Active: Federal lawsuit filed to stop FTC’s illegal rulemaking

Adam Servin founded ATS Tree Services in 2014, offering tree removal services and firewood sales in Pennsylvania. His passion for climbing led ATS to expand into tree care services. Juggling a full-time job as a mechanical technician, Adam reinvested ATS’s earnings to grow the business. Today, ATS employs a dozen staff, with David Servin, Adam’s father, serving as CFO.

Adam believes in empowering his employees to reach their full potential and invests in them accordingly, providing good jobs and valuable training. ATS fosters a culture of mutual commitment between ATS and its employees that is key to its success. ATS invests in its employees’ skills and professional development, and those employees in turn perform quality work, earning ATS a reputation in its community as the tree care service for technically difficult projects. As part of that mutual commitment, ATS asks new employees to sign a one-year non-compete agreement, meaning an employee who leaves must wait one year before working at a competitor tree care company in the same geographic area as ATS.

Unfortunately, the Federal Trade Commission sees these agreements differently. In 2024, the FTC issued a new rule banning non-compete agreements in the United States. The FTC views non-compete agreements as a coercive tool employers use to prevent employees from leaving for other opportunities, thereby harming competition in the labor market. This is wrong.

Non-compete agreements are contracts that employees and employers are free to enter into or not. And they benefit both employees and employers. For example, ATS’s employees obtain the significant benefit of specialized training in tree care skills that they can use throughout their lives. In exchange, they agree not to use that benefit to directly compete with ATS for a year after leaving. This gives ATS some confidence that it is not investing in an employee it will immediately lose. That is an entirely fair proposition. In fact, even the FTC recognized in its rulemaking that non-compete agreements encourage employers to provide such specialized training to their employees.

Pennsylvania also recognizes the fairness of non-compete agreements that are reasonably structured to protect legitimate business interests, such as specialized training. Forty-five other states generally agree with Pennsylvania. Yet the FTC believes its judgment supersedes that of nearly all the states and many millions of businesses and employees who have freely entered into non-compete agreements.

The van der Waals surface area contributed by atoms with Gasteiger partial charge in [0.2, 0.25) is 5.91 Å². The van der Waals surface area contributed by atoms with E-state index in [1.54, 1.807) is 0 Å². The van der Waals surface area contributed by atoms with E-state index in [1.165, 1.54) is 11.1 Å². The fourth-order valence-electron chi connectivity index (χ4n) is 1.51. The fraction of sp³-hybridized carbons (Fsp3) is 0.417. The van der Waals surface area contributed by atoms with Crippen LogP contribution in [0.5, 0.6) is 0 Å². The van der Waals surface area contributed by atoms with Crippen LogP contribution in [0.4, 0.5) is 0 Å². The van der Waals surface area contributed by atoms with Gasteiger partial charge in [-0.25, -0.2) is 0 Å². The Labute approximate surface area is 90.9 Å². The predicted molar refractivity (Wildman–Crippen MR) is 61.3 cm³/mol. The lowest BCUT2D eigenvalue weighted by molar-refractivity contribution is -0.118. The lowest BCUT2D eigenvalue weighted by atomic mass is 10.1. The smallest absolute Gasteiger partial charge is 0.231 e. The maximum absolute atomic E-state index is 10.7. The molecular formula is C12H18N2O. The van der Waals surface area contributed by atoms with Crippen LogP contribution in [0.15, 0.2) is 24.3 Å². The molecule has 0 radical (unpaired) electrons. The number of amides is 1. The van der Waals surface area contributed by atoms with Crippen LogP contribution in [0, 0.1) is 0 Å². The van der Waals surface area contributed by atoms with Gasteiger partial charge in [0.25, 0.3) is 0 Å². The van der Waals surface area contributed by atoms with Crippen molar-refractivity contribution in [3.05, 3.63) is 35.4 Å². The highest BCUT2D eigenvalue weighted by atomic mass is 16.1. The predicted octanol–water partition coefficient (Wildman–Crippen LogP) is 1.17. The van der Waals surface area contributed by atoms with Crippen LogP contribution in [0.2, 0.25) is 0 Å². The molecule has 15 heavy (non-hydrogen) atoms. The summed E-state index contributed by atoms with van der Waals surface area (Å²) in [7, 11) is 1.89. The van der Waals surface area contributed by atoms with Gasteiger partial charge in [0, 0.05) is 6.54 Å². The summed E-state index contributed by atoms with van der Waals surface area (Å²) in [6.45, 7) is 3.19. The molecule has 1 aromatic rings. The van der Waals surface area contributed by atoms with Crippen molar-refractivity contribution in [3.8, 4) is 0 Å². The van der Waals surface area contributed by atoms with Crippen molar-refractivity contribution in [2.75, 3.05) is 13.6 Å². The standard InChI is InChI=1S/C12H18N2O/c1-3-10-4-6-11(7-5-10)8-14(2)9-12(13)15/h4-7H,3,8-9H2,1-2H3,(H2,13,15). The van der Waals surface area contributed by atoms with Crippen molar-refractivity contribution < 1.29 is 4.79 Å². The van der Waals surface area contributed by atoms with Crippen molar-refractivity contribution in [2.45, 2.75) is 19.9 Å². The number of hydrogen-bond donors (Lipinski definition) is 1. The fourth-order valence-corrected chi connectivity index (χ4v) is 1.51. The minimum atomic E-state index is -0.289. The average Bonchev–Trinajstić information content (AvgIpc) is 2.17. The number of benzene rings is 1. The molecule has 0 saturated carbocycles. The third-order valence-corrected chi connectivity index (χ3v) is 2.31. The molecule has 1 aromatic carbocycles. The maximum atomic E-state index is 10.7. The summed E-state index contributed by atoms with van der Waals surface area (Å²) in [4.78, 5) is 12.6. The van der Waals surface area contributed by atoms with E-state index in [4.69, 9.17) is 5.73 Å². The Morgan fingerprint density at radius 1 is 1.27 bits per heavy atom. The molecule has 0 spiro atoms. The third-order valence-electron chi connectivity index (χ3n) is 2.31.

In the process, the FTC has ignored the constraints placed on it by Congress. The agency—created in 1914 to address unfair methods of competition—claims the power under the FTC Act to create sweeping rules controlling unfair methods of competition. But the Act only allows the FTC to prevent the use of unfair methods of competition on a case-by-case basis through hearings that take into account all relevant facts in a particular case. The FTC Act does not allow the FTC to make its own laws outlawing common employment arrangements nationwide.

Agencies must operate within the boundaries set by Congress and the Constitution. The FTC’s unilateral decision to ban non-compete agreements undermines Adam’s right to run his business free of unjust government interference. It also wipes out laws in 46 states, blatantly overriding the judgment of state lawmakers and courts, as well as the will of their citizens. And it invalidates millions of existing non-compete agreements and reorganizes the employment relationships of nearly one in five Americans without even a fig leaf of involvement from Congress.

Adam and ATS fear that banning reasonable, limited non-compete agreements like theirs will create a race to the bottom as companies will not have the same incentive to invest in their employees if they can be readily hired away by competitors.

Represented by Pacific Legal Foundation at no charge, ATS is fighting the FTC’s unchecked power grab in federal court to preserve its ability to provide good jobs and valuable training, hold a powerful federal agency accountable to the rule of law, and restore the proper limits of the FTC’s authority as Congress intended.

What’s At Stake?

  • A government agency cannot invent powers for itself that were never given by Congress. Only Congress makes law, and Congress may not delegate that power to the Federal Trade Commission, or to anyone else. This strict separation of powers is designed to protect liberty, including citizens’ freedom to run their businesses as they see fit.

Case Timeline

April 25, 2024
U.S. District Court for the Eastern District of Pennsylvania